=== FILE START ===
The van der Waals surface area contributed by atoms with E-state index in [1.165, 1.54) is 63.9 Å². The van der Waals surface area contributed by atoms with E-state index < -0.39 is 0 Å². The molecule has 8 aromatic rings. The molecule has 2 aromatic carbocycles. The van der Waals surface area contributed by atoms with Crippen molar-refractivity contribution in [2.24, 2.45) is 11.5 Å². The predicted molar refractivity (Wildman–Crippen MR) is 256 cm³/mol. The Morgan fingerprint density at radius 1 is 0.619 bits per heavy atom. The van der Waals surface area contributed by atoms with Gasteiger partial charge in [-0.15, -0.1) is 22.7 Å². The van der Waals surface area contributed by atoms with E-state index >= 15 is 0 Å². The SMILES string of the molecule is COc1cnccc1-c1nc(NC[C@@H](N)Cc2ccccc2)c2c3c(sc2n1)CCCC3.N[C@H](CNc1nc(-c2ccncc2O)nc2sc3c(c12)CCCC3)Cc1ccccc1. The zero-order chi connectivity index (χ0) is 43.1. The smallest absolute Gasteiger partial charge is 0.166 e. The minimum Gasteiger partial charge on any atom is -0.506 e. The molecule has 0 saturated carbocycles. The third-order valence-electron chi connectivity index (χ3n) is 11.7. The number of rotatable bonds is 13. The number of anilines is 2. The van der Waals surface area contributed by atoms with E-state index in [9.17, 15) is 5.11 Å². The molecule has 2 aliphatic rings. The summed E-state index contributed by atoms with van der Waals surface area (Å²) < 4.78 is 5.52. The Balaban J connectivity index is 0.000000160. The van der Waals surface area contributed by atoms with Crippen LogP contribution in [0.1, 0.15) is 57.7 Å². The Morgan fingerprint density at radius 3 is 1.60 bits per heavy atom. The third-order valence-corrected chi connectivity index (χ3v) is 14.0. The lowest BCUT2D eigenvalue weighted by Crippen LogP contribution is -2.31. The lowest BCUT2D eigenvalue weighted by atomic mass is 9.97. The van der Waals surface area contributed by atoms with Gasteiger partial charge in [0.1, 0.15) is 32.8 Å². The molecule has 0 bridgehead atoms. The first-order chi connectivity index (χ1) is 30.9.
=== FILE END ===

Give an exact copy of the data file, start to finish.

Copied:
The van der Waals surface area contributed by atoms with E-state index in [1.165, 1.54) is 63.9 Å². The van der Waals surface area contributed by atoms with E-state index < -0.39 is 0 Å². The molecule has 8 aromatic rings. The molecule has 2 aromatic carbocycles. The van der Waals surface area contributed by atoms with Crippen molar-refractivity contribution in [2.24, 2.45) is 11.5 Å². The predicted molar refractivity (Wildman–Crippen MR) is 256 cm³/mol. The Morgan fingerprint density at radius 1 is 0.619 bits per heavy atom. The van der Waals surface area contributed by atoms with Gasteiger partial charge in [-0.15, -0.1) is 22.7 Å². The van der Waals surface area contributed by atoms with E-state index >= 15 is 0 Å². The SMILES string of the molecule is COc1cnccc1-c1nc(NC[C@@H](N)Cc2ccccc2)c2c3c(sc2n1)CCCC3.N[C@H](CNc1nc(-c2ccncc2O)nc2sc3c(c12)CCCC3)Cc1ccccc1. The zero-order chi connectivity index (χ0) is 43.1. The smallest absolute Gasteiger partial charge is 0.166 e. The minimum Gasteiger partial charge on any atom is -0.506 e. The molecule has 0 saturated carbocycles. The third-order valence-electron chi connectivity index (χ3n) is 11.7. The number of rotatable bonds is 13. The number of anilines is 2. The van der Waals surface area contributed by atoms with E-state index in [9.17, 15) is 5.11 Å². The molecule has 2 aliphatic rings. The summed E-state index contributed by atoms with van der Waals surface area (Å²) < 4.78 is 5.52. The Balaban J connectivity index is 0.000000160. The van der Waals surface area contributed by atoms with Crippen LogP contribution in [0.1, 0.15) is 57.7 Å². The Morgan fingerprint density at radius 3 is 1.60 bits per heavy atom. The third-order valence-corrected chi connectivity index (χ3v) is 14.0. The lowest BCUT2D eigenvalue weighted by Crippen LogP contribution is -2.31. The lowest BCUT2D eigenvalue weighted by atomic mass is 9.97. The van der Waals surface area contributed by atoms with Gasteiger partial charge in [0.1, 0.15) is 32.8 Å². The molecule has 0 bridgehead atoms. The first-order chi connectivity index (χ1) is 30.9.